According to results from a recent survey, men reported greater access to training for technical skills and soft skills compared to women, making them more likely to participate in those training programs. And therefore, they’re also more likely to wind up in leadership roles and more desirable roles overall, leading to a gender gap in training programs for multiple organizations, as well as a gender gap in organizational leadership overall.
Here are some things you can do to avoid a gender gap in your organization’s training programs.
Be Careful to Promote All Training Programs to Everyone
When promoting your training programs, be careful to use language that includes both women and men or that is gender neutral. Don’t emphasize predominantly male or female characteristics or work histories. Don’t assume, for instance, that all women will be great at communications and emotional intelligence and men will only be good at strategic decision-making, etc.
Additionally, be sure to promote all training programs to all employees across your organization to garner interest. And make sure that managers are talking to every one of their eligible employees about your training programs, regardless of those employees’ gender.
Offer More Remote Training Opportunities
While some strides are being made, currently, more women than men are still expected to handle domestic duties and childcare duties, which means that they can’t always attend training programs that occur in different locations that require travel, that occur after regular work hours, or that occur over some weekends.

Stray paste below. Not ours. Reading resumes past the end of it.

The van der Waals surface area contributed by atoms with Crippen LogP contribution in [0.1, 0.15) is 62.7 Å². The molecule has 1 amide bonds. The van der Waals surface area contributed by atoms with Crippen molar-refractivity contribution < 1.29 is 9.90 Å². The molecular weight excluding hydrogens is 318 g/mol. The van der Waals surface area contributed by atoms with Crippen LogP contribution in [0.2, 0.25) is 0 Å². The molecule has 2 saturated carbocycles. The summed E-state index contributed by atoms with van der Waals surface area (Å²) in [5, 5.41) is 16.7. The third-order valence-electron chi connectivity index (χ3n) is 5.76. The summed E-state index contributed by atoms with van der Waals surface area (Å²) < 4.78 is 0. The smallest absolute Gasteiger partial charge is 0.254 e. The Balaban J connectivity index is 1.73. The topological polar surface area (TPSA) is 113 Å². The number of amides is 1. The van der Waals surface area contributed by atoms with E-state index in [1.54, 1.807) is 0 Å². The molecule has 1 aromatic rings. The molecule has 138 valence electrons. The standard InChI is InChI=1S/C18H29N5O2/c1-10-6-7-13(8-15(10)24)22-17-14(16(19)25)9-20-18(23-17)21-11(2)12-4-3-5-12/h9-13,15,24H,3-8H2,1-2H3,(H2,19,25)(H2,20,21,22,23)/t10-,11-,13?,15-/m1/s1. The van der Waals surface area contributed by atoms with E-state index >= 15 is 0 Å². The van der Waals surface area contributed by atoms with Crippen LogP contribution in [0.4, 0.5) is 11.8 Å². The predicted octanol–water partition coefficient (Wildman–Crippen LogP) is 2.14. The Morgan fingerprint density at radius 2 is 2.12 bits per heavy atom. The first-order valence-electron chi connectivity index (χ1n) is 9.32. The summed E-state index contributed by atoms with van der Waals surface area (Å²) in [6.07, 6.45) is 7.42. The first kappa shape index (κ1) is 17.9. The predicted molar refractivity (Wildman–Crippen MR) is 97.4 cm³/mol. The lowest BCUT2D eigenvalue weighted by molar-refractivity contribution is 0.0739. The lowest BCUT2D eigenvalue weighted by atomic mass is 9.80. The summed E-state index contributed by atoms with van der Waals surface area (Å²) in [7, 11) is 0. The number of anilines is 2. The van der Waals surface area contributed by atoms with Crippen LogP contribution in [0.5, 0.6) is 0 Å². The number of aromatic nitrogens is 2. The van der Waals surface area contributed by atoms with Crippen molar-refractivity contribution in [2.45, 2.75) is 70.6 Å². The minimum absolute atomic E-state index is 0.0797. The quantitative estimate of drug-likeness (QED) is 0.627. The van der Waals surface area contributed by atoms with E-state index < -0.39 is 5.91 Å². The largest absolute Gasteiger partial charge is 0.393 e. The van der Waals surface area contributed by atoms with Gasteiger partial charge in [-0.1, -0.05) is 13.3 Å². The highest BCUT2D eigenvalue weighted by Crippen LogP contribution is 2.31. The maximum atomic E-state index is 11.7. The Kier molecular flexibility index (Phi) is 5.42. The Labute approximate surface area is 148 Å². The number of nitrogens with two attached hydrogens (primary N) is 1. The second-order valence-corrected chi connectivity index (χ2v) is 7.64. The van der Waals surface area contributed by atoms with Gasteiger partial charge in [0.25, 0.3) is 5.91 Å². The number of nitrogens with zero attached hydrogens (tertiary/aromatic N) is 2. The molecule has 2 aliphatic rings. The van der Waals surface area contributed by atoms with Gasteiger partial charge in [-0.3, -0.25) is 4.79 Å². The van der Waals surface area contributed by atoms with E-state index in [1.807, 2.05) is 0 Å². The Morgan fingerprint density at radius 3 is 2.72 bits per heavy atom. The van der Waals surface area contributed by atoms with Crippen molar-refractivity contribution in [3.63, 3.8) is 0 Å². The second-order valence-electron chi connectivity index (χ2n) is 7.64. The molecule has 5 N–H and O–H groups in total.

So, keep in mind that many of your employees will need access to remote training opportunities if they’re going to participate in your programs, such as virtual classrooms, remote e-learning courses, etc. Or, they will need to attend training programs or finish their training requirements while they’re at work.
Conduct Pretraining Assessments
Did you know that men will apply for a job when they believe they only have 60% of the qualifications listed in a job description, whereas women will likely only apply for something when they believe they are 100% qualified?
Therefore, if any of your training programs require a vetting or application process (i.e., your leadership programs), conduct pretraining assessments to identify who is actually prepared and qualified to take your programs and who is not.
And conduct pretraining assessments for those training programs that are more advanced and require some type of already acquired and verifiable skill (i.e., coding, project management, etc.).
Use Data to Evaluate Employee Performance and Interest
Use objective organizational data and data provided by employees to evaluate which employees are the most eligible for certain training programs.
For instance, if you have a training program available for a new manager in your operations department, see which employees already own the skills required of efficient operations managers on an everyday basis via their work performance data (i.e., highly organized, adept at processes, etc.) and who have already expressed an interest in managing an operations team.
Such data will tell you if an employee owns the skills, aptitude, and interest required for certain training programs.
Follow the tips and best practices above if you want to avoid a gender gap in your training programs.